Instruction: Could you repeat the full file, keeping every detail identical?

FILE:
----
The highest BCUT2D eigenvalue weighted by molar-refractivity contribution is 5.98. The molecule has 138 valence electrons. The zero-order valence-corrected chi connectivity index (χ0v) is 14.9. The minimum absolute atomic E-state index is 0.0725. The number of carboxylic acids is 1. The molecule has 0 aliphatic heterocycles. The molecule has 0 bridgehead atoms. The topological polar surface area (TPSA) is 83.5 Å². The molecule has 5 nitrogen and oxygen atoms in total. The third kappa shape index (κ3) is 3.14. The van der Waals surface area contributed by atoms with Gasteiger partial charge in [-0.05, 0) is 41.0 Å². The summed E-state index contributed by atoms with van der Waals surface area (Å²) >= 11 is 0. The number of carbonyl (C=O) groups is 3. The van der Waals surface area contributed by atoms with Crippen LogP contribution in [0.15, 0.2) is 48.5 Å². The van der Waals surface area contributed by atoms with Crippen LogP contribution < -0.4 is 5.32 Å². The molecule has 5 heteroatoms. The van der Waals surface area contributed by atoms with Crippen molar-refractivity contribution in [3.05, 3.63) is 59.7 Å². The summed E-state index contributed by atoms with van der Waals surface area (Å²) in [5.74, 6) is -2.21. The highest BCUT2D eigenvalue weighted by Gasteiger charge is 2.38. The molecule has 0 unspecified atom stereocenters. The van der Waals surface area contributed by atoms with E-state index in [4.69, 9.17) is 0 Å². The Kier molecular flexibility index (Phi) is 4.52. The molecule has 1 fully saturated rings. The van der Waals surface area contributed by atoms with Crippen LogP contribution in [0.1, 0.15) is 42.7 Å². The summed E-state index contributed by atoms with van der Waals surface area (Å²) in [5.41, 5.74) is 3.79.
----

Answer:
The highest BCUT2D eigenvalue weighted by molar-refractivity contribution is 5.98. The molecule has 138 valence electrons. The zero-order valence-corrected chi connectivity index (χ0v) is 14.9. The minimum absolute atomic E-state index is 0.0725. The number of carboxylic acids is 1. The molecule has 0 aliphatic heterocycles. The molecule has 0 bridgehead atoms. The topological polar surface area (TPSA) is 83.5 Å². The molecule has 5 nitrogen and oxygen atoms in total. The third kappa shape index (κ3) is 3.14. The van der Waals surface area contributed by atoms with Gasteiger partial charge in [-0.05, 0) is 41.0 Å². The summed E-state index contributed by atoms with van der Waals surface area (Å²) >= 11 is 0. The number of carbonyl (C=O) groups is 3. The van der Waals surface area contributed by atoms with Crippen LogP contribution in [0.15, 0.2) is 48.5 Å². The van der Waals surface area contributed by atoms with Crippen LogP contribution < -0.4 is 5.32 Å². The molecule has 5 heteroatoms. The van der Waals surface area contributed by atoms with Crippen molar-refractivity contribution in [3.05, 3.63) is 59.7 Å². The summed E-state index contributed by atoms with van der Waals surface area (Å²) in [5.74, 6) is -2.21. The highest BCUT2D eigenvalue weighted by Gasteiger charge is 2.38. The molecule has 0 unspecified atom stereocenters. The van der Waals surface area contributed by atoms with E-state index in [4.69, 9.17) is 0 Å². The Kier molecular flexibility index (Phi) is 4.52. The molecule has 1 fully saturated rings. The van der Waals surface area contributed by atoms with Crippen LogP contribution in [0.1, 0.15) is 42.7 Å². The summed E-state index contributed by atoms with van der Waals surface area (Å²) in [5.41, 5.74) is 3.79.